On the eve of Betsy DeVos' hearing for education secretary I was wondering if there is any clear provision in the Constitution against vouchers & school choice? Will they need new legislation to pass these reforms?

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    Extra freedom was seen as a major problem by the Founding Fathers. – user4012 Jan 18 '17 at 5:04
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    @user4012 That's a bit unfair; there's some genuinely interesting case law around the subject. – Avi Jan 18 '17 at 5:18
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    For the sake of clarity: are you asking whether vouchers would conflict with the Constitution, or with current law? There seems to be two questions here. – Avi Jan 18 '17 at 5:19
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    Where in the Constitution is there authority for the Department of Education, and the dispensation of public monies collected through Taxation towards Government Schools? – Drunk Cynic Jan 18 '17 at 6:07
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    @Avi - generally, the body of the question has primacy over (sometimes, incorrectly condensed) title. – user4012 Jan 18 '17 at 7:47

No there are no explicit provisions against school choice. Perhaps some argument could be cobbled together on the equal protection clause of the 14th Amendment, but given that choice was immortalized in the Roe vs. Wade decision, and a right to privacy so discovered, I don't see how it could happen, frankly.

Or perhaps it could be found in the Ninth and Tenth amendments, the so called federalism amendments. But if applied to those, the whole canon of federal law and regulation on education, including the Department of Education itself, could come under scrutiny as unconstitutional as well.

Yes legislation will be needed here.

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    The usual constitutional argument against school choice is based on the first amendment and involves supporting religious instruction. Of course, they then have to explain why that doesn't prevent secular education from espousing views contrary to religion. They also have to explain why school choice is legal for colleges, where it is the standard. – Brythan Jan 18 '17 at 16:03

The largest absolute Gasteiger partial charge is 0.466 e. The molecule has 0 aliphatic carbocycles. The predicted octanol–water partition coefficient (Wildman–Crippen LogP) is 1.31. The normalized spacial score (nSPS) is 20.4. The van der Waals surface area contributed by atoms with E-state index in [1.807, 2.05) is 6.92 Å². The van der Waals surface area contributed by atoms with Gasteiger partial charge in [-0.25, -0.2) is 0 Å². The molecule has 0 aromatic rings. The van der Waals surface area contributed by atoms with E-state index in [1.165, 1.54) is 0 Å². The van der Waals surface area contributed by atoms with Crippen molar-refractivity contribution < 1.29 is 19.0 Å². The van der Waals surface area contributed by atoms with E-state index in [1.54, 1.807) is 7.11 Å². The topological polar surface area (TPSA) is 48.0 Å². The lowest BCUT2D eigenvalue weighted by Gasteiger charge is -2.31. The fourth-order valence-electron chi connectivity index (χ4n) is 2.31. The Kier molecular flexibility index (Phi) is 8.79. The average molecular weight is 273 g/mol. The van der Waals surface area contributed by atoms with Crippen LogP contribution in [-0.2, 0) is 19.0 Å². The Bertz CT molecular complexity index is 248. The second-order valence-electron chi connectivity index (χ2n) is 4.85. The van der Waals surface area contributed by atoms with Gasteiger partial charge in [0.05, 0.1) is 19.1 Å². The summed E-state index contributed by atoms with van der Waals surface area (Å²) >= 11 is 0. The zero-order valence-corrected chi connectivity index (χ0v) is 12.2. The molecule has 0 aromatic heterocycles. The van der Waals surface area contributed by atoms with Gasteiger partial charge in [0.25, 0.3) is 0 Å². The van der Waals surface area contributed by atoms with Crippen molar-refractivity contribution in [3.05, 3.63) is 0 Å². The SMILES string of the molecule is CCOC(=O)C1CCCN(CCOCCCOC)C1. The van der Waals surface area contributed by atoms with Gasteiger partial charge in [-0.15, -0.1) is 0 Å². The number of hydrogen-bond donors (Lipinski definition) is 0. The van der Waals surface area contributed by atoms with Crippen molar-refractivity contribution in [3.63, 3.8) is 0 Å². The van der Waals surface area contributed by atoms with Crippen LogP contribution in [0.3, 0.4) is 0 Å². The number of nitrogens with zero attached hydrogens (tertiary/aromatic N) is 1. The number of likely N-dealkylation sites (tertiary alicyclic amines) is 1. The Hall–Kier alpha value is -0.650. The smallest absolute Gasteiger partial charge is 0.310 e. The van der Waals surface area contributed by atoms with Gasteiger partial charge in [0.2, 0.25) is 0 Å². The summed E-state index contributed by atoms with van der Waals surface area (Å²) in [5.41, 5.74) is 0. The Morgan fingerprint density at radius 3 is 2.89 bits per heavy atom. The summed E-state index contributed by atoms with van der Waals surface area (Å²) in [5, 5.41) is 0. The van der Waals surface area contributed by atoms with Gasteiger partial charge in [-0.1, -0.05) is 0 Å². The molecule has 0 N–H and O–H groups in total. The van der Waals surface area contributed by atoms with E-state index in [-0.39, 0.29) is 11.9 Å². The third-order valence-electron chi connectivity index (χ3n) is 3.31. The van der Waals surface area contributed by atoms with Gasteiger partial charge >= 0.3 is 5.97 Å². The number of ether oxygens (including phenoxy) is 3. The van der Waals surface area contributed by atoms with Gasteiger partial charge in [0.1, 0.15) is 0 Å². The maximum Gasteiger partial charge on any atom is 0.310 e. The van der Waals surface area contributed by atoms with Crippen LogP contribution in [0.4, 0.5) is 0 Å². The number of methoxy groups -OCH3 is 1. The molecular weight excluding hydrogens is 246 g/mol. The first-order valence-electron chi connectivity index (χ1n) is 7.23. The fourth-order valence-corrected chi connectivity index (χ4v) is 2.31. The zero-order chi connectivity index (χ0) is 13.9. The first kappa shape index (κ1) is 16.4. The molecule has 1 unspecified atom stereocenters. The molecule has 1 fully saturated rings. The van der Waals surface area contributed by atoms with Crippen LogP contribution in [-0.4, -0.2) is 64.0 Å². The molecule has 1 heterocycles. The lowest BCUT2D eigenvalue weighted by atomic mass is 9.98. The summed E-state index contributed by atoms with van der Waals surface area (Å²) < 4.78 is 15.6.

• @Brythan, K Dog: what is "school choice" and how is the concept, whatever it is, even relevant to college, when postsecondary education is not mandatory? Brythan, who does "they" refer to in your comment? – phoog Jan 18 '17 at 17:27
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    @phoog school choice is allowing the parents of school aged children to choose a school, public or private, for which their offspring may attend, assuming they meet entrance criteria and pay the tuition. Currently in most jurisdictions, for public schools parents have two choices: one school or home school – K Dog Jan 18 '17 at 20:58

Why would you look in the Constitution for such a provision?

The Constitution is quite short (about the length of a large restaurant menu), and only covers the broadest outlines of government. The Code of Federal Regulations (CFR) is where most detailed answers are found.

Among other things not found in the Constitution:

  • NASA
  • The Air Force
  • Housing and Urban Development (HUD)
  • Department of the Treasury
  • Food and Drug Administration (FDA)
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    This is really just half the answer. It doesn't contain an answer to the question "Will they need new legislation to pass these reforms?". You could also greatly improve this question with a summary of what the CFR says about the topic. – Philipp Jan 18 '17 at 15:01
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    This doesn't mention any of the establishment clause challenges to voucher programs. – Avi Jan 18 '17 at 18:16

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